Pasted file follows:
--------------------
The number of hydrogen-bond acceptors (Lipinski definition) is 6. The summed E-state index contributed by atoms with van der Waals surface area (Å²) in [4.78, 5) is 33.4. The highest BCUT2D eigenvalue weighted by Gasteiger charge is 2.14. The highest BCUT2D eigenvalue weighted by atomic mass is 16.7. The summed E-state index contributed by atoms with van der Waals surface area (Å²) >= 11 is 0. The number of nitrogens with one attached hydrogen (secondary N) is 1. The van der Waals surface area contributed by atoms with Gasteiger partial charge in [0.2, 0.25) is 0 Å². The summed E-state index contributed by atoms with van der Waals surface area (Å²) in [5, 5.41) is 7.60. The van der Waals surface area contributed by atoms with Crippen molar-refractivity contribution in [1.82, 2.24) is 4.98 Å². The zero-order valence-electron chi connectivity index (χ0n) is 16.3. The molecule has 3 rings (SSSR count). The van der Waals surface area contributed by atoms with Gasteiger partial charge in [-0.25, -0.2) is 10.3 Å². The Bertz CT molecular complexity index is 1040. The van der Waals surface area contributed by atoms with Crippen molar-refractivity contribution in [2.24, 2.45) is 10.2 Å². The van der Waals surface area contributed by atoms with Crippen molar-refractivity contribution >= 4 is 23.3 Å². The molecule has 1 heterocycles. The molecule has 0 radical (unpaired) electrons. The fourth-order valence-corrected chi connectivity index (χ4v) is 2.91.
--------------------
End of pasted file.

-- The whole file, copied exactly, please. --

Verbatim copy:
The number of hydrogen-bond acceptors (Lipinski definition) is 6. The summed E-state index contributed by atoms with van der Waals surface area (Å²) in [4.78, 5) is 33.4. The highest BCUT2D eigenvalue weighted by Gasteiger charge is 2.14. The highest BCUT2D eigenvalue weighted by atomic mass is 16.7. The summed E-state index contributed by atoms with van der Waals surface area (Å²) >= 11 is 0. The number of nitrogens with one attached hydrogen (secondary N) is 1. The van der Waals surface area contributed by atoms with Gasteiger partial charge in [0.2, 0.25) is 0 Å². The summed E-state index contributed by atoms with van der Waals surface area (Å²) in [5, 5.41) is 7.60. The van der Waals surface area contributed by atoms with Crippen molar-refractivity contribution in [1.82, 2.24) is 4.98 Å². The zero-order valence-electron chi connectivity index (χ0n) is 16.3. The molecule has 3 rings (SSSR count). The van der Waals surface area contributed by atoms with Gasteiger partial charge in [-0.25, -0.2) is 10.3 Å². The Bertz CT molecular complexity index is 1040. The van der Waals surface area contributed by atoms with Crippen molar-refractivity contribution in [2.24, 2.45) is 10.2 Å². The van der Waals surface area contributed by atoms with Crippen molar-refractivity contribution >= 4 is 23.3 Å². The molecule has 1 heterocycles. The molecule has 0 radical (unpaired) electrons. The fourth-order valence-corrected chi connectivity index (χ4v) is 2.91.